In this chapter, you will learn about the importance of the parent-school partnership as it relates to behavior.
Research in the area of positive behavior support recognizes the importance of including families in the process. The implementation of behavior plans are no longer considered to be a "school issue," but rather should take place across a student's entire ecology (school, home, and community). Outcomes from studies that implement PBS practices into the home (i.e., behavior intervention plans based on a functional behavior assessment) yield very positive outcomes (see reference list below).
This research essentially points to the fact that teachers need to include families throughout the entire behavior planning process. This process should begin with the identification of problem behaviors, assessment practices, creation of the behavior intervention plan, and throughout the implementation and progress monitoring stages. There are many different ways to include parents through these processes. Shayne's mother, Michelle, has listed a few suggestions below.
There are a variety of methods teachers can use to promote the parent-school partnership. Some of the ones that I like are below:
Believe me when I say a parent will open up to you if they trust you. Then you can ask questions. If I had that open communication and trust with my daughter’s teachers they would have listened to what I was saying. Shayne’s life would not have changed forever on February 12, 1997.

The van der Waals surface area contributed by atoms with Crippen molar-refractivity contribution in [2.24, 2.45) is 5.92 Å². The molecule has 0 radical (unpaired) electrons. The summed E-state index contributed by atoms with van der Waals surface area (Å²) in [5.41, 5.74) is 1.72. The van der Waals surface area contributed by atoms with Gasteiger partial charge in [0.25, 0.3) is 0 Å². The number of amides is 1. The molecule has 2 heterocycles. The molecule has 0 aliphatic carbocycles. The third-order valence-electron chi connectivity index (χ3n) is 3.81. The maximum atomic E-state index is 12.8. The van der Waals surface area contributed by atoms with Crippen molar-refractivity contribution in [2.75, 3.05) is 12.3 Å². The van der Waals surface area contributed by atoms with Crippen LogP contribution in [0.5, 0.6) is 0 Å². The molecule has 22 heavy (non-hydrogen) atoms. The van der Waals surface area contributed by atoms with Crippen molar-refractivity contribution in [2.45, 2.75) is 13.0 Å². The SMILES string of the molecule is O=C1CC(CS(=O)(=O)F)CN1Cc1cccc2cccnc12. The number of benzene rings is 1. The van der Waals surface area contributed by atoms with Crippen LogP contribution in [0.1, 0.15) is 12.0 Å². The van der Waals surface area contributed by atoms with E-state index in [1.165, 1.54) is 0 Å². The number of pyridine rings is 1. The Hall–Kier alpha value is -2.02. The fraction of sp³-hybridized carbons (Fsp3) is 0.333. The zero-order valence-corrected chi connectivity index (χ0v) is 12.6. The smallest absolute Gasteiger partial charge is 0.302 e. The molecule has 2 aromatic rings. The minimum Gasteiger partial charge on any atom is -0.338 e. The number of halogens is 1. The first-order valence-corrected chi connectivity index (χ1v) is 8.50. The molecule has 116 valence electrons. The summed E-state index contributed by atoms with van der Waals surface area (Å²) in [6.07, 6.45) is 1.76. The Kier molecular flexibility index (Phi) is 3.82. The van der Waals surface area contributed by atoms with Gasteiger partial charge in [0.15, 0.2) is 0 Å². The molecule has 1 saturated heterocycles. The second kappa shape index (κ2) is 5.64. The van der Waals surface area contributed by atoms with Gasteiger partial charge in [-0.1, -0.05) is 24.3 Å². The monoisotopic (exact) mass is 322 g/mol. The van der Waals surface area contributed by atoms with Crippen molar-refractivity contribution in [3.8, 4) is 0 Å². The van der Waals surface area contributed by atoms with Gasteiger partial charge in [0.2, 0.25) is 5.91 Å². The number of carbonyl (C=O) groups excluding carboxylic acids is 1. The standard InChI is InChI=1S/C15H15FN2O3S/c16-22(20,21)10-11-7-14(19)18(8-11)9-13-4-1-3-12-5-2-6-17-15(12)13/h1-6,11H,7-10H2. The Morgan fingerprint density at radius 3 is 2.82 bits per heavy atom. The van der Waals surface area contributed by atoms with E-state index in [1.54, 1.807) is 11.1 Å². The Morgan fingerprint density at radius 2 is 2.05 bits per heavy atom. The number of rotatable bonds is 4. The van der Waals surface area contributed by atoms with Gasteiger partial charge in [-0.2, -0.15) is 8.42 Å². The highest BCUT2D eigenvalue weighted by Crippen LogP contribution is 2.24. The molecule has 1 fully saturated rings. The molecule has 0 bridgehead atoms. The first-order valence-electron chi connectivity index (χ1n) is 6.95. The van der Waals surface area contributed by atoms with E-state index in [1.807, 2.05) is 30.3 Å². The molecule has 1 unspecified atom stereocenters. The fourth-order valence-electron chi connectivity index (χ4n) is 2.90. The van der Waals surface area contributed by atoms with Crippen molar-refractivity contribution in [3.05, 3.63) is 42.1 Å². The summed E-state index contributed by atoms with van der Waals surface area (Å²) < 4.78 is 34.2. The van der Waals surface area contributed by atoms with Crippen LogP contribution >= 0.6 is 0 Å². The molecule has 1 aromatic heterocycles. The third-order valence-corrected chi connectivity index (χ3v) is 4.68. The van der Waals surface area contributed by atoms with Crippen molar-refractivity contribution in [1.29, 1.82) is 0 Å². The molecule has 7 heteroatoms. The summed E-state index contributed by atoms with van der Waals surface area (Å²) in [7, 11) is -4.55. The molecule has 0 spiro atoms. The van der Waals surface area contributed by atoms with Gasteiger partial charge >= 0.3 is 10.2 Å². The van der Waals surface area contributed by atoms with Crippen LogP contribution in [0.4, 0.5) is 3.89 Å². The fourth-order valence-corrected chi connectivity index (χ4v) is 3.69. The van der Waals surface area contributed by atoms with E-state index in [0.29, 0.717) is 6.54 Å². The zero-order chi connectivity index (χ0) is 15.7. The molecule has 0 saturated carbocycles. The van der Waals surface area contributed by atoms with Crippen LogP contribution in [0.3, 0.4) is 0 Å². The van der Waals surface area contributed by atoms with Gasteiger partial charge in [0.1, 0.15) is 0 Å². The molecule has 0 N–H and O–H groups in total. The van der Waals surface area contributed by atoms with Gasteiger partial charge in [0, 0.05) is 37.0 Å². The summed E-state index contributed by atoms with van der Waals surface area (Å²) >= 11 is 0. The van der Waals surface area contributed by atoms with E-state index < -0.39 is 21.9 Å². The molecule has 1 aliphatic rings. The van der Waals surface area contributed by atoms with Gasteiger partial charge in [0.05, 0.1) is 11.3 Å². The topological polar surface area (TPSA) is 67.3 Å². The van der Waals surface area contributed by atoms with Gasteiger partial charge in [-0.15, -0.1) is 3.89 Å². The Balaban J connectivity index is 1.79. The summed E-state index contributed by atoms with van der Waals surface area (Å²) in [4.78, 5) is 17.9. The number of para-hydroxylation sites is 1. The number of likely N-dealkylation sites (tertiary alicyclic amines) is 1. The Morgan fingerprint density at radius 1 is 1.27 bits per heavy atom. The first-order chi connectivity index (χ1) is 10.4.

Buschbacher, P., Fox, L., & Clarke, S. (2004). Recapturing desired family routines: A parent-professional behavioral collaboration. Research and Practice for Persons with Severe Disabilities, 29, p. 25-39.
Clarke, S., Dunlap, G., & Vaughn, B. (1999) Family-centered, assessment based intervention to improve behavior during an early morning routine. Journal of Positive Behavior Interventions, 1, pp.235-241.
Singer, G. H., Goldberg-Hamblin, S. E., Peckham-Hardin, K. D., Barry, L., &
Santarelli, G. E. (2002). Toward a synthesis of family support practices and
positive behavior support. In J. M. Lucyshyn, G. Dunlap, & R. W. Albin
(Eds.), Families and positive behavior support: Addressing problem behavior
in family contexts (pp. 155–183). Baltimore: Brookes.
Turnbull, A. P., Friesen, B. J., & Ramirez, C. (1998). Participatory action research as a model for conducting family research. The Journal of the Association for Persons with Severe Handicaps, 23, 178–188.
Turnbull, A. P., & Ruef,M. B. (1996). Family perspectives on problem behavior.
Mental Retardation, 34, 280–293.
Turnbull,A. P., & Ruef,M. B. (1997). Family perspectives on inclusive lifestyle
issues for people with problem behavior. Exceptional Children, 63, 211–
Turnbull, A. P., & Turnbull, H. R. (2006). Families, professionals, and exceptionality: Positive outcome through partnerships and trust (5th ed.). Columbus, OH: Merrill.